Simmy Ziv-el, North American representative of the United Kibbutz Movement and executive director of Friends of Labor, said the meeting in Jerusalem that resulted in Lewinsky’s rejection was improper. He bases his claim on WZO rules that outline the limits of “advice and consent,” a process of candidate review that he said has been abused by the Committee of 12.


“The committee’s move doesn’t respect the fact that the Zionist movement is in the middle of a democratization process,” said Ziv-el.

“While we, the Zionist movement, respect the right of fund-raisers to review the election of chairmen of the movement,” he added, “we expect the fund-raisers to respect the Zionist movement’s rights to a democratic process.”

Yehiel Leket, chairman of the World Labor Zionist Movement, concurred. “Never before has the nomination process taken place without asking the candidate to appear,” said Leket, who is in the United States to attend this week’s retreat for American delegates to the 31st Zionist Congress in Saratoga Springs, N.Y. “I think there was a deliberate campaign against Lewinsky.”

Leket said that Labor still gives its full backing to Lewinsky, whom he describes as “clever” and “a doer” who has distinguished himself as WZO treasurer.

“The fund-raisers feel he lacks charisma, that he talks too much at meetings,” said Leket. “But he introduced a plan of change. There’s a lack of leadership from both sides, and policies have been frozen for the past eight years. His plan was never even discussed.”


Despite Labor’s continued support of Lewinsky, Israeli dailies report that other names have been mentioned in Labor circles as alternative candidates. They include Gad Yaacobi, the minister of economic coordination in the Labor-Likud coalition Cabinet, and Knesset member Mordechai Gur. Both are well known to Israelis and diaspora Jewish leaders.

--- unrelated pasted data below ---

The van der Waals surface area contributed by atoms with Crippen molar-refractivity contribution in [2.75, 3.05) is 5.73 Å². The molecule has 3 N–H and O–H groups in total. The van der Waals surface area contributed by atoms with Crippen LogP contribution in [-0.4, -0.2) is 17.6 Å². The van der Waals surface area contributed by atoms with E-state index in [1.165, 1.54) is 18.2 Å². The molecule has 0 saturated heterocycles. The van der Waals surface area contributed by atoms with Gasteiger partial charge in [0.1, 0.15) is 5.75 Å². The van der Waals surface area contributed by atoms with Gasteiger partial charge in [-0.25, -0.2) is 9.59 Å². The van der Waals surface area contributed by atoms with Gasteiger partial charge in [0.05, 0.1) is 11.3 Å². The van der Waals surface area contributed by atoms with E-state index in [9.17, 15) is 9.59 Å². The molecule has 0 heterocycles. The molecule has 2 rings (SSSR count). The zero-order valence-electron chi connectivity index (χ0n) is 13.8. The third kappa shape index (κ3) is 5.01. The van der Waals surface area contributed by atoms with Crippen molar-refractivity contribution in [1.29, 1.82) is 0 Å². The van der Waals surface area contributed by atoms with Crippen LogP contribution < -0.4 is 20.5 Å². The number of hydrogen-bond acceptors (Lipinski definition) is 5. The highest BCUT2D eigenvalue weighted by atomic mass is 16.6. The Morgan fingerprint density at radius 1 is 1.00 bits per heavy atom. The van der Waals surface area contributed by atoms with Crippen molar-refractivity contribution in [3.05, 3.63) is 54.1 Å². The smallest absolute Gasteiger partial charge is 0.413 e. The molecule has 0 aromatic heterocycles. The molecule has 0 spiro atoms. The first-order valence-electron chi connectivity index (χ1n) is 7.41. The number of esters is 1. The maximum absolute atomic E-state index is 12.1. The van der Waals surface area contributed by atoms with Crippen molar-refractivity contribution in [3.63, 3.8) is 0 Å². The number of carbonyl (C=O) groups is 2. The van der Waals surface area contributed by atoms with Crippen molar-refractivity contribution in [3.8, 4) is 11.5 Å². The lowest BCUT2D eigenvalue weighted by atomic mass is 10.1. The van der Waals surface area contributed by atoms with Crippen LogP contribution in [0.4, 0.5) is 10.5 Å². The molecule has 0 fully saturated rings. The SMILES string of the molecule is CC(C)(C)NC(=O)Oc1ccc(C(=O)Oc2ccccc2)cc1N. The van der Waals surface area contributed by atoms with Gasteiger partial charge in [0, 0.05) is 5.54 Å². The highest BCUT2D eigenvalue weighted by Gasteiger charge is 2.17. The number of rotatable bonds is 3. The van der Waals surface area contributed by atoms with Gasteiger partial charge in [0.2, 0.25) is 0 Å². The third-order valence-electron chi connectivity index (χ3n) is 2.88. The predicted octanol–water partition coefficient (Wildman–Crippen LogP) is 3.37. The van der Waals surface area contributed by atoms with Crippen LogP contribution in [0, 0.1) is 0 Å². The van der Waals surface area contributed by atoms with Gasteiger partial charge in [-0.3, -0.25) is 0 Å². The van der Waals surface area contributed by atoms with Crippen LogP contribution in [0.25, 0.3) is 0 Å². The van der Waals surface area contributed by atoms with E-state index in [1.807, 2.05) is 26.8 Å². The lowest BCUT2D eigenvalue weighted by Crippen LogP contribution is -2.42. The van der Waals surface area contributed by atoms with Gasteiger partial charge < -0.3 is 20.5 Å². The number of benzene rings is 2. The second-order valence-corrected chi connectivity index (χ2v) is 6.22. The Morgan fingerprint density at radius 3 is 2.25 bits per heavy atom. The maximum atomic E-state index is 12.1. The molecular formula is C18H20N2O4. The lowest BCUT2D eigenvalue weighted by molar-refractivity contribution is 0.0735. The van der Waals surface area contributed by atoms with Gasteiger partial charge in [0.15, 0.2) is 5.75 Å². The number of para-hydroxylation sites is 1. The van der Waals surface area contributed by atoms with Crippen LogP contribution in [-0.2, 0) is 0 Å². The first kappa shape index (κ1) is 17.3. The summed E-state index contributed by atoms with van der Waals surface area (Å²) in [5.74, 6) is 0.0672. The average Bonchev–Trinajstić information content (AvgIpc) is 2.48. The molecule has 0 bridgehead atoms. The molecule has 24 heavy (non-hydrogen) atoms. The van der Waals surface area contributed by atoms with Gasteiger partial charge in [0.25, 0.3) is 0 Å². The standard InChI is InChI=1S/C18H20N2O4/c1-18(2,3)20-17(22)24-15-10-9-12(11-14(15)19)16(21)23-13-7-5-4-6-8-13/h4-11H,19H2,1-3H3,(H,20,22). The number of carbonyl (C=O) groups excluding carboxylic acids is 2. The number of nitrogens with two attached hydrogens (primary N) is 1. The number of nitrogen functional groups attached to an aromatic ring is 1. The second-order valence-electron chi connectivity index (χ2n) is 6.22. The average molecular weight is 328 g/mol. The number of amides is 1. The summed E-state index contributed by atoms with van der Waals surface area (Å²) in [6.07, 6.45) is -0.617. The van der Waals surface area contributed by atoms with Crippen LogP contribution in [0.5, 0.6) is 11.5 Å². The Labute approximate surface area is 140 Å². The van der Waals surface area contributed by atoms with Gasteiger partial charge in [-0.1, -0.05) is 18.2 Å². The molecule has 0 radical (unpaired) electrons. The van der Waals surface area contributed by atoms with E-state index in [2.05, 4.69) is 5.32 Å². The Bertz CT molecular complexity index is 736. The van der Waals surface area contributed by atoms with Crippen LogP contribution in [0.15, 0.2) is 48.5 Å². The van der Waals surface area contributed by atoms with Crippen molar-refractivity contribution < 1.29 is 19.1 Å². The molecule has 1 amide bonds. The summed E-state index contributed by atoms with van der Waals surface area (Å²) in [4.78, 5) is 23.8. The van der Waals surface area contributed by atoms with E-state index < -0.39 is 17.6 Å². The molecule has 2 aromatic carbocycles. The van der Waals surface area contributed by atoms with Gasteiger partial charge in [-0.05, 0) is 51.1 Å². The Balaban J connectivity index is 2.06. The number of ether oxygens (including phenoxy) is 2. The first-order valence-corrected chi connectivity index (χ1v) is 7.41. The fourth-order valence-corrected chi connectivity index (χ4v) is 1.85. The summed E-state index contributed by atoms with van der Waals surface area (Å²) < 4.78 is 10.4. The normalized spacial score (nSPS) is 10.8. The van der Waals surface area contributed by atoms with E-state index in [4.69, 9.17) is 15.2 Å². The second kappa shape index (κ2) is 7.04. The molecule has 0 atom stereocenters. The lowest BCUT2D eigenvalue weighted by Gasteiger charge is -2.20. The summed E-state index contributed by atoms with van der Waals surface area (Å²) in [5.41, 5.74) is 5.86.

“I think this is going to be the first dance in the minuet,” Rabbi Wolfe Kelman, executive vice president of the (Conservative) Rabbinical Assembly, said of the situation. “I think there are going to be many realignments and much recoalitioning. The real thing to watch is how the confederation, Likud, and Labor slug it out.”

Conservative and Reform organizations will watch that battle with intense interest. Ironically, by opposing the package deal that included Lewinsky, the Jewish Agency leadership threatens to lessen the gains made by the Conservative and Reform movements in terms of WZO representation. With Labor, they control 320 of the 535 delegates to the Zionist Congress.

Kelman said he was sure that promises made to the Conservative and Reform organizations concerning top agency posts remain firm. “They must be given a spot, major spots,” he said. “No one denies that Reform deserves a major post and Conservative a smaller one… The fight is over the treasuryship.”

Fund-raisers maintain that whoever emerges as the strongest candidates for the chairman’s and treasurer’s posts will be a force for change.

“Who will be the next candidate? Somebody good,” said Lurie of San Francisco. “I’d like to see a leader who believes and understands strengthening the diaspora relationship. Somebody who wants to work with partners.”